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When you are working as a consultant, you create intellectual property for yourself and for other people. However, it can be tricky to understand intellectual property. Having a clear understanding of intellectual property is critical for consultants, to build a strong business and help clients. Therefore, this article will provide you with a useful guide about the types of intellectual property you might encounter in your work as a consultant. It will also explain who owns the intellectual property you create for your clients.

What Are the Different Types of Intellectual Property?

It can be helpful to understand the different types of intellectual property you may encounter when you are working as a consultant. This will mean you are able to correctly navigate mechanisms like licence agreements, assignments and intellectual property clauses. Once registered or otherwise created, all intellectual property ownership gives you legal rights. This includes the right to determine who uses your intellectual property, and legal protection. There are many types of intellectual property, but you will most commonly encounter:

  • trade marks;
  • copyright; and
  • patents.

Trade marks

A trade mark protects anything you may create that identifies your brand as yours. This will likely look like your business logo, or any other branding you create for clients.

Copyright

Copyright covers artistic works, such as anything you write for a client. It does not require  registration and is applied automatically to the work you produce. 

Patents

A patent recognises and protects inventions. An invention must be original, novel and useful to be accepted by IPONZ. 

Who Owns My Intellectual Property?

As a consultant, you will create intellectual property for both your brand and for that of your clients. If you create intellectual property for your own brand, you will own it.  

However, if you have created intellectual property for a client, it may be harder to tell who owns it. The general rule is that creators own intellectual property unless they do so in the course of their employment. If a client commissions you to create intellectual property for them, they will generally own it.

It is important to clarify these issues before undertaking any work. For example, when  working with a new client, ensure your employment agreement addresses any questions of ownership. This way, you will both be clear on any ownership questions.

You can include this in an intellectual property clause. This clause should touch on the intellectual property you create, who owns it and how it should be maintained after your employment ends. There are options for ownership. For example, this could be:

  • ownership by you;
  • ownership by your client; or 
  • joint ownership.

Trade Mark Essentials in New Zealand

Our free Trade Mark Essentials in New Zealand guide explains how to register and defend your trade mark registration.

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Licence Agreements

You may also want to use licence agreements for any intellectual property that you intend on owning, but want to allow clients to use. A licence agreement allows the owner of intellectual property to give permission to others to use their intellectual property. Since the agreement can be varied on both parties’ individual terms, you can decide where, when and how the intellectual property is utilised. You will maintain ownership of the intellectual property, but there are several different terms you can include to clarify who can use the intellectual property. For example, you may have:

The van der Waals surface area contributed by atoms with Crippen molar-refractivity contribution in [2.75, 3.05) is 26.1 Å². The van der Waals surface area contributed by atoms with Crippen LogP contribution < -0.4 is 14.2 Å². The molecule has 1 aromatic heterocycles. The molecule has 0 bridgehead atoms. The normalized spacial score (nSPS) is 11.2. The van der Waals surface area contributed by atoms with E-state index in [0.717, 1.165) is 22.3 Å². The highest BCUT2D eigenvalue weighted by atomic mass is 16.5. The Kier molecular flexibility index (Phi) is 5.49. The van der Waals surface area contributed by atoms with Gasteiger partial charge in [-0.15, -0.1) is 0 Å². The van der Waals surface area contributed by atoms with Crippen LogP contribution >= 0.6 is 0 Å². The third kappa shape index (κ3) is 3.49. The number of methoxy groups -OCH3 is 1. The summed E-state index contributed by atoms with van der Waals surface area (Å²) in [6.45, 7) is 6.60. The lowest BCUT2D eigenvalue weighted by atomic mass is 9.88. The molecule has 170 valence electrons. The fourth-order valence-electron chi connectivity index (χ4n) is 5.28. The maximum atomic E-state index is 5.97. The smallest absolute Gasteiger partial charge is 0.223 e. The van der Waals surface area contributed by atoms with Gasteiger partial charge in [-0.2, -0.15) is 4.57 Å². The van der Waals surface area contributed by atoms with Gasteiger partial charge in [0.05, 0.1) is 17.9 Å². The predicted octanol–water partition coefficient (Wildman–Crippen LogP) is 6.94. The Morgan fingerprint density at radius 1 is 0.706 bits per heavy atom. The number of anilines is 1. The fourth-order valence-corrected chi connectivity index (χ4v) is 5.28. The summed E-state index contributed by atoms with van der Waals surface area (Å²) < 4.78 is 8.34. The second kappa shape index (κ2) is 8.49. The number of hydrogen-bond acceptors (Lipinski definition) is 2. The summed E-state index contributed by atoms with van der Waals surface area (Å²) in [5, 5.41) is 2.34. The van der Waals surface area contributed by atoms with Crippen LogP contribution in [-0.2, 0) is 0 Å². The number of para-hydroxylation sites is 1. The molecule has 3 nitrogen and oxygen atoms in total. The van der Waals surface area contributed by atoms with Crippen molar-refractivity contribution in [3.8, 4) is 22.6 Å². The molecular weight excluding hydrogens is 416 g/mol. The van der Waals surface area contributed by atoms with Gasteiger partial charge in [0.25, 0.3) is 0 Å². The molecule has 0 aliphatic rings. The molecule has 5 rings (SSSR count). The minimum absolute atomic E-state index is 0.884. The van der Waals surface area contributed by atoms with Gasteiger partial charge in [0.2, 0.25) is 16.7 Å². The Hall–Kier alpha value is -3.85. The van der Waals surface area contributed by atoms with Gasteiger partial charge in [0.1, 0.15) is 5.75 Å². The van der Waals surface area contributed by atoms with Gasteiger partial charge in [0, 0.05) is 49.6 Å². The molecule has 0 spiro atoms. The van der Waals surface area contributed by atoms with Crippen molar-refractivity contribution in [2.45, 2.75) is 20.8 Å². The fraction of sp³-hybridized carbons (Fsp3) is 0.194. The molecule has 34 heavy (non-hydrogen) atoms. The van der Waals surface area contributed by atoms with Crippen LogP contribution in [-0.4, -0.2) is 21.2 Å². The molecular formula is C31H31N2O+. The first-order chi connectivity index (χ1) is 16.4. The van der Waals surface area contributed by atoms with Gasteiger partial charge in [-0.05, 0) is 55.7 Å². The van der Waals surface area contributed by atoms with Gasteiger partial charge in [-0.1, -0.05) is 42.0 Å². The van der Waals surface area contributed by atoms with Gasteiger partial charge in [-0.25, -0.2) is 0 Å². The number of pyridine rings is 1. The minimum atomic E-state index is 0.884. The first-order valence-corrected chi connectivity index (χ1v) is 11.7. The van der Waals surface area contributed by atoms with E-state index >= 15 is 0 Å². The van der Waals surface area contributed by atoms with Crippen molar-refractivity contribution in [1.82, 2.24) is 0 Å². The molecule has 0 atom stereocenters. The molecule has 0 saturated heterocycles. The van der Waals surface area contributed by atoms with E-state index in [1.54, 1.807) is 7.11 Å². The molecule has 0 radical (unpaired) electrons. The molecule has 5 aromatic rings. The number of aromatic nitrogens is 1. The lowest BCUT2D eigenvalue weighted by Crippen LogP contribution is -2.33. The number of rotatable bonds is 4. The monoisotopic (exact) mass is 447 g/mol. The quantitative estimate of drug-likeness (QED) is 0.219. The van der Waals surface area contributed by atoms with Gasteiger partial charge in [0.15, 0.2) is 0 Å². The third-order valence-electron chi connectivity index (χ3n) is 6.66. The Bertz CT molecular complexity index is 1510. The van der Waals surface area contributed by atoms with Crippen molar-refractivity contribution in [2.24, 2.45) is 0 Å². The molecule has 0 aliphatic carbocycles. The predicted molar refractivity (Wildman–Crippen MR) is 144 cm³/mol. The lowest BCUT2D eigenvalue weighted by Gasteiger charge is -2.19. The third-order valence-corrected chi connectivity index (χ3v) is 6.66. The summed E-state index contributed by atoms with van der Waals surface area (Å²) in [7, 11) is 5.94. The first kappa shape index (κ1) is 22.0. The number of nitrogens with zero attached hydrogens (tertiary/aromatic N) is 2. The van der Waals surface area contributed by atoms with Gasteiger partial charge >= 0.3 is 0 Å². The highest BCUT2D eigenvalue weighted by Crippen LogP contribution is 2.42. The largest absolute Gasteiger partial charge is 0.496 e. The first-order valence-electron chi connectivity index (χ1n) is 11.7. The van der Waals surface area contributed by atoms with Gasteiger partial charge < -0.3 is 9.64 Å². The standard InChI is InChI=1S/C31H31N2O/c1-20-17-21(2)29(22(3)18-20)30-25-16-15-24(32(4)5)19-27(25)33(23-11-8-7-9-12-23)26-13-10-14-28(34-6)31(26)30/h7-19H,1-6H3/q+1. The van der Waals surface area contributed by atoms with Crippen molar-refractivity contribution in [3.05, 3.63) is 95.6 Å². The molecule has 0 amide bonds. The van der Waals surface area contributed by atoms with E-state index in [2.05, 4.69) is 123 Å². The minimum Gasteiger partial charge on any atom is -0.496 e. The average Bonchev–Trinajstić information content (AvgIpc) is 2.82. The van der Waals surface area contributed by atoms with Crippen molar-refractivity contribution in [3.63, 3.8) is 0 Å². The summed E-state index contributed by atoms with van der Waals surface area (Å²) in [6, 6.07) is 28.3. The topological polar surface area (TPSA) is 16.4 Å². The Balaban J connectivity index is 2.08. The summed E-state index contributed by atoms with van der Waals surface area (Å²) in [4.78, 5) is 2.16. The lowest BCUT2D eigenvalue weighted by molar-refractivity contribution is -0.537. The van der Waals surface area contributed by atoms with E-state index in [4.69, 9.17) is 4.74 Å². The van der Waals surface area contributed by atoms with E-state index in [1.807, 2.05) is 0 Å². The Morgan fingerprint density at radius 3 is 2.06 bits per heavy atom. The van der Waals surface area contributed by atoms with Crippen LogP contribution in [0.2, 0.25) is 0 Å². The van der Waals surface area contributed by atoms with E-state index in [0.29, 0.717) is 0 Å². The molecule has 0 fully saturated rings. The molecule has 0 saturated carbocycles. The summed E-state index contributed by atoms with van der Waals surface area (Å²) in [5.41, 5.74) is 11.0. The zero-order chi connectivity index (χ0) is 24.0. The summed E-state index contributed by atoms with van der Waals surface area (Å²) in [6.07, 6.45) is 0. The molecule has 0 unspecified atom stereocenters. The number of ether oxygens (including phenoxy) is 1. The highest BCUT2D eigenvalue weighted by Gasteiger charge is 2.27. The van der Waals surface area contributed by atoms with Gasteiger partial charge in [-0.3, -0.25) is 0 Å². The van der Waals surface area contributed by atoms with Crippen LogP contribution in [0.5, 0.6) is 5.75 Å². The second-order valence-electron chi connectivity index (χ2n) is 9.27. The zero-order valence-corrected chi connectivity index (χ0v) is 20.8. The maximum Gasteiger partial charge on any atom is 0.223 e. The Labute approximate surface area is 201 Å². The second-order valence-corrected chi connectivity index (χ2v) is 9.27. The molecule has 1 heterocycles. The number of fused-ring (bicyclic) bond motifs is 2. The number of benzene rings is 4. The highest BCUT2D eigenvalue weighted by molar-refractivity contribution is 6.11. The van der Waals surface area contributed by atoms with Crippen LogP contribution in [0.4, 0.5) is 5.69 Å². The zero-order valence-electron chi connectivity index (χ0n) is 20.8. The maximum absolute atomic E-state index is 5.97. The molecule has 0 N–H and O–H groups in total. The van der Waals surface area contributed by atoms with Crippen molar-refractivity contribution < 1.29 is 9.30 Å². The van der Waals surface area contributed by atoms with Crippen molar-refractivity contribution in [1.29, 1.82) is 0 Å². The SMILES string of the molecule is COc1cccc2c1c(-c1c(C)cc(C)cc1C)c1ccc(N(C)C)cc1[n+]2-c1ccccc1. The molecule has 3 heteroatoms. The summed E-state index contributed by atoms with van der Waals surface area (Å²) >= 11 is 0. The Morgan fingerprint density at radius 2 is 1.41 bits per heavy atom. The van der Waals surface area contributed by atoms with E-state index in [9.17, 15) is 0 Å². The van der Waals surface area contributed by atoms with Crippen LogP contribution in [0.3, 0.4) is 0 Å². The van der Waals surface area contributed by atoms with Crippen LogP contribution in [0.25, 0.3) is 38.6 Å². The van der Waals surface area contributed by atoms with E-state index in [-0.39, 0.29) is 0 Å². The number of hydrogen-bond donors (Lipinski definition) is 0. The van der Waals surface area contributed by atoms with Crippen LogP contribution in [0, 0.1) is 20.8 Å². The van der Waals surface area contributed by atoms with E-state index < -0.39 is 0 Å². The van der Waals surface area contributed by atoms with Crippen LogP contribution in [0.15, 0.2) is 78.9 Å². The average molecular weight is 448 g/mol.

• exclusive use, meaning you grant only one licence and you cannot use the intellectual property yourself;
  • non-exclusive use, meaning you can use the intellectual property and grant multiple licences; or
  • sole use, meaning that you can only grant one licence, but can use the intellectual property yourself as well.

Assignment Agreements

In contrast, assignment is a full transfer of intellectual property ownership. After an assignment, you will no longer own the intellectual property. Therefore, you may use this if you have created intellectual property for a client, and you want them to have full ownership.

A successful assignment needs to be signed and dated by both parties to the agreement, and also requires witnesses. Often, assignments can occur automatically in an employment agreement between you and your client. You may state that all intellectual property is assigned to the client in your intellectual property clause.

Key Takeaways

As a consultant, you will be interacting with and creating intellectual property regularly. However, if you do not understand intellectual property issues, you could be at risk of legal penalties such as trade mark infringement. Understanding intellectual property ownership will help you benefit from the intellectual property you create while respecting the boundaries of intellectual property protection. Therefore, if you have any questions about who owns the intellectual property you create, LegalVision’s experienced intellectual property lawyers can help. Call us on 0800 005 570 or fill out the form on this page.

Frequently Asked Questions

How much does it cost to register your intellectual property with IPONZ?

Each type of intellectual property will have a different cost. Trade marks, for example, typically cost $100 plus GST (per class) to register. Patents, on the other hand, cost $250 plus GST to register in official fees.

Can you be paid for assigning your intellectual property?

Assignment is a sale of your intellectual property. Since intellectual property is a valuable asset, you will want to charge a fee for assignment. This should be determined with the other party to the assignment. 

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